Daybreak… Breaking the Mists of Gloom and Doom

Dear Reader:

Writers insert many different names for the first peek of the first rays of the morning sun… this daily miracle goes by sunrise, dawn, daylight and in today’s story… daybreak.

There are different reasons for choosing different terms and especially in this true remembrance by Archibald Rutledge… owner and restorer of Hampton Plantation… daybreak best symbolizes this daily reminder of on-going hope and poignant words from a friend.

*** This is the second time I have rewritten this story because it is one of my favorites… the last time was 2013… it is the type of story that pops up in my memory at every sighting of ” daybreak.”

Or maybe the students were right all along… teachers do have eyes in the back of their heads… ( like Janus) so in January our memories of favorite past stories grow stronger.

” It Will Be Daybreak Soon”

Sam Singleton was a boatman at Hampton Plantation and a friend of Archibald Rutledge. .. both of whom shared a love for nature and hunting. Since Sam was the expert on the plantation when it came to the river and boating… he would usually accompany Rutledge on duck hunting expeditions.

This particular time Rutledge and Singleton left home in the middle of the night to paddle down the Santee River to a place called ” Tranquility ” since ” it is as solitary as being in the heart of a wild delta can make it.” They thought they had started at a time which would make their arrival coincide with the first early morning flight and hunt …But things didn’t go the way they expected… as Rutledge continues his tale.

” A southern river at night can be a haunting thing, with great stars hanging like spangles in dark pines and the ancient water oaks fringing the river shores. Baffling to navigate by broad daylight, the Santee at night is mysterious. The perils of the situation was heightened by the craft in which we were traveling.”

” A dugout cypress canoe… it had a certain tendency to roll as had its parent log, utterly lacking the virtue of stability that one relishes in a boat… especially when voyaging through the darkness of a hugh river that seems to be wandering toward eternity.”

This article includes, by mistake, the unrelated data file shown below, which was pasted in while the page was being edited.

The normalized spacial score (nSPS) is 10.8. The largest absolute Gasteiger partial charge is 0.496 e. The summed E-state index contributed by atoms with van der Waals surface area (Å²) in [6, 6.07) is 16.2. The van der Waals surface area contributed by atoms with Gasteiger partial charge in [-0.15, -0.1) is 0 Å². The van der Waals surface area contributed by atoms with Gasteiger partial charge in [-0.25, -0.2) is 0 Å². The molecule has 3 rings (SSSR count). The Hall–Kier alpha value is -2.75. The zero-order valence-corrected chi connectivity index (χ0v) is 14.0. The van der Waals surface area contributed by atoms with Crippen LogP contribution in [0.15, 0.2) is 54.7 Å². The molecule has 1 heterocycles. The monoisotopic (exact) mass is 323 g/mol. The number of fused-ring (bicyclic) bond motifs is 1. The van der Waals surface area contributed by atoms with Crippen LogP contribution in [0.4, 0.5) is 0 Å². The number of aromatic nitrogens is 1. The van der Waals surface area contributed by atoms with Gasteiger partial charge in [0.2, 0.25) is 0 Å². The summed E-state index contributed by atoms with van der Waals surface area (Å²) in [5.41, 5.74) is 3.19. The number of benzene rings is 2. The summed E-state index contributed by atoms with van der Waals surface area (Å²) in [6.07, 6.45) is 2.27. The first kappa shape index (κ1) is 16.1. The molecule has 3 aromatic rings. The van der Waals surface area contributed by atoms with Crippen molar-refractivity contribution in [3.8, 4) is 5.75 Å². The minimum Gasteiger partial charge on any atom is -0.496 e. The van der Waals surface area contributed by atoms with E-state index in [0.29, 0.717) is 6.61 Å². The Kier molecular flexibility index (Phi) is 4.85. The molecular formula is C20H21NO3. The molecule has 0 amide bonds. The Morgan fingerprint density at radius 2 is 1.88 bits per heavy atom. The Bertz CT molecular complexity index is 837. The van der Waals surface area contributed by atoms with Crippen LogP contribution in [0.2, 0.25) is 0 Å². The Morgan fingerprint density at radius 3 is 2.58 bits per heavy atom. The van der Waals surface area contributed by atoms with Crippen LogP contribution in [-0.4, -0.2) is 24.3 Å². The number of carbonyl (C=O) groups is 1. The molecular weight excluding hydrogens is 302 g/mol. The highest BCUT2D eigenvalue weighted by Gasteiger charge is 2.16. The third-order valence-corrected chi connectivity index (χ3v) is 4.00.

” The stars that had been shining when we left home were soon obscured by a fog so dense we could hardly see beyond the bow of the little canoe. Suddenly there was no land visible and the waves that began to roll our canoe were suspiciously like sea waves. The roar of the surf that we had heard for a long time was becoming almost deafening.”

” The fact that the tide had now turned or was about to, confused us still further. The canoe shipped water, gallons of it. The mist blinded us. There was no use avoiding the truth: we were in some serious danger. I told Sam mildly that in case the canoe was swamped we must turn it over and cling to it. How can I ever forget what he replied”

” Never mind, Cap’n,” the humble boatman told me: “It will be daybreak soon.”

” What was there in the plight that night on which we could certainly count? Only one thing there was; the coming of light-daybreak, sunrise! It came in time to save us, though we were really on the brink of the sea when the rosy radiance over the delta disclosed our position to us.

” Yet the real lesson didn’t escape me; It was Sam’s reminding me that it was SURE to come, restoring thus my courage.”

” And even now, after all these years, whenever the shadows are the deepest and most impenetrable, I seem to hear, out of the dim celestial past, the quiet voice of Sam Singleton saying to my doubting and besieged heart, ” Never mind, Cap’n; it will be daybreak soon.”

And so until tomorrow … When going through troubled times always turn to God’s constants ( sunrises and sunsets) for the serenity we seek… God is our constant and compass!

Today is my favorite day… Winnie the Pooh

I wish I had a staircase I could fill with books!

About Becky Dingle

I was born a Tarheel but ended up a Sandlapper. My grandparents were cotton farmers in Laurens, South Carolina and it was in my grandmother’s house that my love of storytelling began beside an old Franklin stove. When I graduated from Laurens High School, I attended Erskine College (Due West of what?) and would later get my Masters Degree in Education/Social Studies from Charleston Southern. I am presently an adjunct professor/clinical supervisor at CSU and have also taught at the College of Charleston. For 28 years I taught Social Studies through storytelling. My philosophy matched Rudyard Kipling’s quote: “If history were taught in the form of stories, it would never be forgotten.” Today I still spread this message through workshops and presentations throughout the state. The secret of success in teaching social studies is always in the story. I want to keep learning and being surprised by life…it is the greatest teacher. Like Kermit said, “When you’re green you grow, when you’re ripe you rot.”
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